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Senate Passes The Largest Tax And Spend Budget In History

Press Release

Location: Washington, DC

Following more than 12 straight hours of back-to-back votes in the Senate yesterday, taxpayers are still facing increased taxes on energy, small business and health care. With the passage of the Senate budget proposal nearly all taxes will increase, according to U.S. Senator Mike Enzi, R-Wyo.

The Senate passed the $3.5 trillion Fiscal Year 2010 budget resolution by a vote of 55-43 late last night. Enzi voted against the final bill because it spends too much, taxes too much and borrows too much. The budget forecasts a deficit of $1.2 trillion over the next fiscal year. Enzi voted multiple times against amendments that increased taxes and spending on hardworking American families and small businesses.

"When individuals and families set a personal budget it is to keep their spending in check. The budget the Senate passed last night is merely a means to justify Washington's excessive spending, not keep spending in check," said Enzi, a senior Senate Budget Committee member and the Senate's only accountant. "This budget doesn't prepare us for our country's future. It robs from it."

Net Receipt Sharing Recapture Amendment

One of the few positive aspects of the bill, according to Enzi, was the unanimous approval of the bipartisan amendment he offered that sets up a framework to help restore lost mineral revenue for Wyoming.

"I sent the message to the Administration and my congressional colleagues that they cannot take $20 million from Wyoming without a fight. By accepting this amendment the Senate begins work to help Wyoming and other states that allow for energy production on their lands to get their fair share of mineral royalties," said Enzi.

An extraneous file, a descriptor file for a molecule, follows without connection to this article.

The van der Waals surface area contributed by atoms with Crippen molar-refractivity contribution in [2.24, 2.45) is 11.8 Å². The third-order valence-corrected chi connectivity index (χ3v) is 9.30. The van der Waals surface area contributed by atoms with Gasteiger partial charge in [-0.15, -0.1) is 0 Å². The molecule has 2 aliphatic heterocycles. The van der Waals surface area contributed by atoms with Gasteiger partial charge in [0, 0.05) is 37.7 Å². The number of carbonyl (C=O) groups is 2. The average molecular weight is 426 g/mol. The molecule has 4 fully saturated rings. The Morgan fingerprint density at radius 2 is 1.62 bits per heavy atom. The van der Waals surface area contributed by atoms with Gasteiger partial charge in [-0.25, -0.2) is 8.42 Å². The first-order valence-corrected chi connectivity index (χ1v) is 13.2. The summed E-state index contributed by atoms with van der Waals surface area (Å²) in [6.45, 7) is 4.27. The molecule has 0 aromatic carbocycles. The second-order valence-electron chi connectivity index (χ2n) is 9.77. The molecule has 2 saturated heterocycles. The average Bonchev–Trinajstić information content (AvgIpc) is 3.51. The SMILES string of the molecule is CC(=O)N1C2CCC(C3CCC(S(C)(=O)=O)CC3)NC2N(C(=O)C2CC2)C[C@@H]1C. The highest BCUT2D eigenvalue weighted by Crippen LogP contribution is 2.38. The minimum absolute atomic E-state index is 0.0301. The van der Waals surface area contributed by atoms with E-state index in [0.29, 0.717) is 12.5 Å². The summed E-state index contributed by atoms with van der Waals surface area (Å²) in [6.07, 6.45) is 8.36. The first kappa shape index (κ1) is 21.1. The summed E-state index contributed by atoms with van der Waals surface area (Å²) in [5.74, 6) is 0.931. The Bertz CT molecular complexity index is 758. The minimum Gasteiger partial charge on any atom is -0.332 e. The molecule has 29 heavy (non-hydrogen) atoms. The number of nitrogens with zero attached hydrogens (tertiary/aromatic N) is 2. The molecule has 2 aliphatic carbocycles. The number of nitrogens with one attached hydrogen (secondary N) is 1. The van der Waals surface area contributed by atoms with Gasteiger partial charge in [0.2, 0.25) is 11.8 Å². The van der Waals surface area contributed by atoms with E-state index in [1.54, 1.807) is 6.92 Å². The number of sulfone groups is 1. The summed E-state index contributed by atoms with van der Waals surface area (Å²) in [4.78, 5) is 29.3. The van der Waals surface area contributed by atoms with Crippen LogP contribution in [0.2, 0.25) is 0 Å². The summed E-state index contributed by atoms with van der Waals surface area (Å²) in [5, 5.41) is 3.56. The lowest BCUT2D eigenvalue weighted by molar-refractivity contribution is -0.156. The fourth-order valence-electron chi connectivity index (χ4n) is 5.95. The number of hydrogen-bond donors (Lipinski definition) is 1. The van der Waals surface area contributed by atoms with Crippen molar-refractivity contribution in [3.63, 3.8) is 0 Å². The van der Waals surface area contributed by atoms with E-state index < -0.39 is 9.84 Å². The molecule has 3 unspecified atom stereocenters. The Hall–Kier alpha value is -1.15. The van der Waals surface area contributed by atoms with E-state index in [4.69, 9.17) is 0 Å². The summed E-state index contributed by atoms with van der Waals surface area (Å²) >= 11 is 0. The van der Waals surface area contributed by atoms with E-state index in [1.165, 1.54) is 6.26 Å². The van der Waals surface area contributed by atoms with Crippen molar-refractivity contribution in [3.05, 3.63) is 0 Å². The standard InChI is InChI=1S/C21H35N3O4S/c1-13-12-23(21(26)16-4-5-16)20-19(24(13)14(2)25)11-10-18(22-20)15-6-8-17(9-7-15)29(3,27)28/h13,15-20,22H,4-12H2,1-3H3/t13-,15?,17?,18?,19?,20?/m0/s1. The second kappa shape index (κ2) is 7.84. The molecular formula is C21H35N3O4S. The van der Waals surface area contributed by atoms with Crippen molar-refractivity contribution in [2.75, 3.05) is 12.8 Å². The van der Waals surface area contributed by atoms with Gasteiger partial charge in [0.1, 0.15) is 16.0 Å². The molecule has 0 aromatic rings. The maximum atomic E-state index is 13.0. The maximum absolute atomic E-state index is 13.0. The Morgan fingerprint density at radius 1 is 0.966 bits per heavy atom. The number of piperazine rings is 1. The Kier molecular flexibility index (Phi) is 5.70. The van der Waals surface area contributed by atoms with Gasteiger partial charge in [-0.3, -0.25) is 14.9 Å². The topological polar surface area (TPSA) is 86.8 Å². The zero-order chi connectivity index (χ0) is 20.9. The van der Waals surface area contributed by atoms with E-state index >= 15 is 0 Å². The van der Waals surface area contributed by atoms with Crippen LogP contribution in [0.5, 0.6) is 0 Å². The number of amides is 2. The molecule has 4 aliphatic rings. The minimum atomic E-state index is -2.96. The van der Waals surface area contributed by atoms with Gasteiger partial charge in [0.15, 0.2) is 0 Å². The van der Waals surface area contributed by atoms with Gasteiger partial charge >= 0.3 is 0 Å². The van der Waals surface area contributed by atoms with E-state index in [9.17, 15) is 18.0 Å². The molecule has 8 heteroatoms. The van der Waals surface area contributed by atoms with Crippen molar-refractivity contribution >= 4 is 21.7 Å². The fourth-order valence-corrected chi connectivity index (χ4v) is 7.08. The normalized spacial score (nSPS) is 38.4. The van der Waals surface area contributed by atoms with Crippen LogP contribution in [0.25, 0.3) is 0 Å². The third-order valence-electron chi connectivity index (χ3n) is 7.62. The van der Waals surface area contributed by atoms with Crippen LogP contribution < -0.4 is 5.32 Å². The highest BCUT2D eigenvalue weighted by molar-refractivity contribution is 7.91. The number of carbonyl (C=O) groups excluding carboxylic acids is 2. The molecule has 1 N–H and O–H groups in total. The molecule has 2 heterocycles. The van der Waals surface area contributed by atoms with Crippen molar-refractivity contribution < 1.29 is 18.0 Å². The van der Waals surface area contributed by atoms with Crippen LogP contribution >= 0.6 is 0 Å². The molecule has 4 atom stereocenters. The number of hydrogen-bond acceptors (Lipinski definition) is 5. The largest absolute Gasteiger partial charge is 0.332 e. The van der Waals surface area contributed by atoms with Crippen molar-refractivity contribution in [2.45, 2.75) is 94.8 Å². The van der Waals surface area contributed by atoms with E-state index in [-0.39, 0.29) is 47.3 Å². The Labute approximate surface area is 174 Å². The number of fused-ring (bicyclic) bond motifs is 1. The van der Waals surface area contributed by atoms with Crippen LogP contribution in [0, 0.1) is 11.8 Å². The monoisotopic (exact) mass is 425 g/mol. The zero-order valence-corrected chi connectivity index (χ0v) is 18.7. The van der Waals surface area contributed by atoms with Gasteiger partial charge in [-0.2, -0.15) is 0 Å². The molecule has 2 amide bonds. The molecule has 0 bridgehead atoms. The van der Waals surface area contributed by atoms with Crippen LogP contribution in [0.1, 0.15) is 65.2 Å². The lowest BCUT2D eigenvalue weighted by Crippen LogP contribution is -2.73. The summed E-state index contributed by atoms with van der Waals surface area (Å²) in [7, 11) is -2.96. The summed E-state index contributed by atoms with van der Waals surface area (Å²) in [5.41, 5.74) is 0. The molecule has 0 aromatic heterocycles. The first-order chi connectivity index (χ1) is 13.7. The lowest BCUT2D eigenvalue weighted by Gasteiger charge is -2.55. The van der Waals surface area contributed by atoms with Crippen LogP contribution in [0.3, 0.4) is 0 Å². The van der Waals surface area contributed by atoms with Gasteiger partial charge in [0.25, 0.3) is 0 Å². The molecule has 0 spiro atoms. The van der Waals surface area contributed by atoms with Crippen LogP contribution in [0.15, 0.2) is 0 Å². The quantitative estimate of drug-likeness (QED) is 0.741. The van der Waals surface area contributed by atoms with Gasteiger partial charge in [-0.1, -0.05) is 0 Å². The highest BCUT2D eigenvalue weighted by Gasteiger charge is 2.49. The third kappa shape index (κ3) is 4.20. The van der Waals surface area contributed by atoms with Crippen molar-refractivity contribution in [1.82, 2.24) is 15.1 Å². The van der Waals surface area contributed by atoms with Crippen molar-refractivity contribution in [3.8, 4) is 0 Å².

Enzi's amendment would create a deficit neutral reserve fund to restore the two percent mineral royalty loss states currently face because of a provision in the omnibus appropriations bill. Wyoming and other states' share of federal mineral royalties on public domain lands should be 50 percent of what is collected. However, because of the two percent provision in the omnibus, states receive 49 percent with the federal share being 51. His amendment, which was agreed to unanimously, sets up a framework to help the states get their two percent back.

Cap and Tax Climate Change, Unfunded Mandates

Enzi co-sponsored an amendment that prohibits the use of a process known as budget reconciliation to move forward with climate change legislation. Reconciliation is a restrictive process that prohibits full debate and is considered the ultimate way of jamming legislation through the Senate. Because of the incredibly high costs and complex nature of such a program, Senator Enzi does not support any limits on debate. The amendment, sponsored by Senator Mike Johanns, R-Neb., passed by a vote of 67-31.

Enzi was also able to protect state and local governments with an amendment that would require 60-votes on any legislation that imposes unfunded mandates on these entities.
The Senate passed budget will now go to a conference committee with the House version so differences can be worked out.

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